By Victoria Cano
I was never a cooking kid. Despite the many invitations into their separate kitchens I always refused my parents offers to help cook. I never made paprikash csirke with my mom or baked ziti with my dad. The kitchen and all its mysteries was the domain of parents. Except on Christmas. Because on Christmas we didn’t cook. We baked.
Cooking, to me, was the Wild West. Full of strange ingredients, relying on instinct and secret troves of knowledge. Baking was different. There were a key set of players that could be rearranged into a thousand different delicious things. There were steps, there was order, there was control. And as a kid, in that, I found magic.
For the past seven years I have missed those baking Christmases. I wasn’t with EITHER parent – both because I lived abroad and because of the pandemic.
For many people, like me, this will literally be the first holiday season they have together with family in years.
And while that is so so wonderful. It presents a challenge many of us weren’t expecting. In the absence of our routines, in a world turned topsy turvey, traditions were rearranged. Adapted. Transformed. As were relationships and rituals.
Right before the pandemic my mother had gone on a few dates with a guy, I barely remembered his name. Now I know him as Peter, my stepfather, and the man who made her feel loved enough she decided to move in with him after twenty years living on her own. The era of going to my grandmother’s house for the holiday too has ended (she’s moving in with my mom.) And my father, who, over the 25 years of their divorce only ever lived down the road, is moving the day after Christmas to Albany, 3.5 hours away.
There is a part of me that just wants to yell ‘Stop! Hang on a second! Let me catch up.”
At first, I felt like that little kid being invited back into my parents kitchen to cook.I don’t understand. Where is everything as I left it? Where is it all going?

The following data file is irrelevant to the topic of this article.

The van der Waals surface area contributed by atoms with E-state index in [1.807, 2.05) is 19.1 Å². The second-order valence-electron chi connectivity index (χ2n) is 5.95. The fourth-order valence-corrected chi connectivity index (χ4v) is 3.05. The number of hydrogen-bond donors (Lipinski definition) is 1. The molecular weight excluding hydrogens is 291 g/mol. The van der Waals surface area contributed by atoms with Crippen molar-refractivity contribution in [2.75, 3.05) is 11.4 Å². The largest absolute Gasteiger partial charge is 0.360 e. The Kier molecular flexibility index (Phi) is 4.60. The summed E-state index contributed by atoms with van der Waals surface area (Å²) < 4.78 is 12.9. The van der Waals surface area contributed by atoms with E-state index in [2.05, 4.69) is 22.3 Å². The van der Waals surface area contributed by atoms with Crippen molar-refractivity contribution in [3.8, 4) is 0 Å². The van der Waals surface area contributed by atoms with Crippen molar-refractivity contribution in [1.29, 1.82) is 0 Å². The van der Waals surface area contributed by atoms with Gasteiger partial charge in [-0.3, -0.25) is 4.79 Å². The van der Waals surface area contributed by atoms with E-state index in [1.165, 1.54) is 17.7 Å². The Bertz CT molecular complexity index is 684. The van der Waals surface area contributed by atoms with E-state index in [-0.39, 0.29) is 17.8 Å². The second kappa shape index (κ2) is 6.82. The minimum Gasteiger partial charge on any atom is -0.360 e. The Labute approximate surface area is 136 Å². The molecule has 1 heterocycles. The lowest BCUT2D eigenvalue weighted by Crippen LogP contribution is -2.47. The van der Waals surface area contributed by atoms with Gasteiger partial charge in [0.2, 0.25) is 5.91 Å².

I’m a thirty year old kid and having these questions, these before bedtime fears. So too may many of your little ones. Routine and ritual can be so beneficial and comforting to a child.
Kids love baking.
So how do we talk to our children, both little and big, about life, the holidays as they now are, about a world where traditions sometimes have to change and rearrange?
Every year as I was growing up, my mother and I celebrated advent (the entire December month long lead up to Christmas.) Since I was 18 and moved away, we haven’t had much of a chance to spend that time together. I haven’t gotten to read to her her favorite Christmas Story (A Child’s Christmas in Wales by Dylan Thomas.)
This year I have. And when I sit on the couch to do so, my grandmother is there too. And before we begin, Peter lights the Chanukah candles and sings Maoz Tzur. Later tonight I’ll help my father finish packing, moving for the first time to a place that is his and no one else’s. As I sit and read, I can see the advent candles flickering side by side with our menorah.
It is indeed a strange new world. And that can scare kids and their grownups (and grownup kids) alike. But in the strangeness, new beauty and new wonders can be found. And as I sit and read, looking at the glowing world around me, I am reassured that everything is going to be fine, that the kids are going to be alright. Because they’ll learn that old traditions mesh with new ones, and you can make something together, in which everyone is involved. And, from where I’m sitting, that’s a wonderful thing.
After I finish reading, I’ll watch the candles go out, wrap my dad his presents to open in his new house, and later I’ll help with the cooking (and the baking!)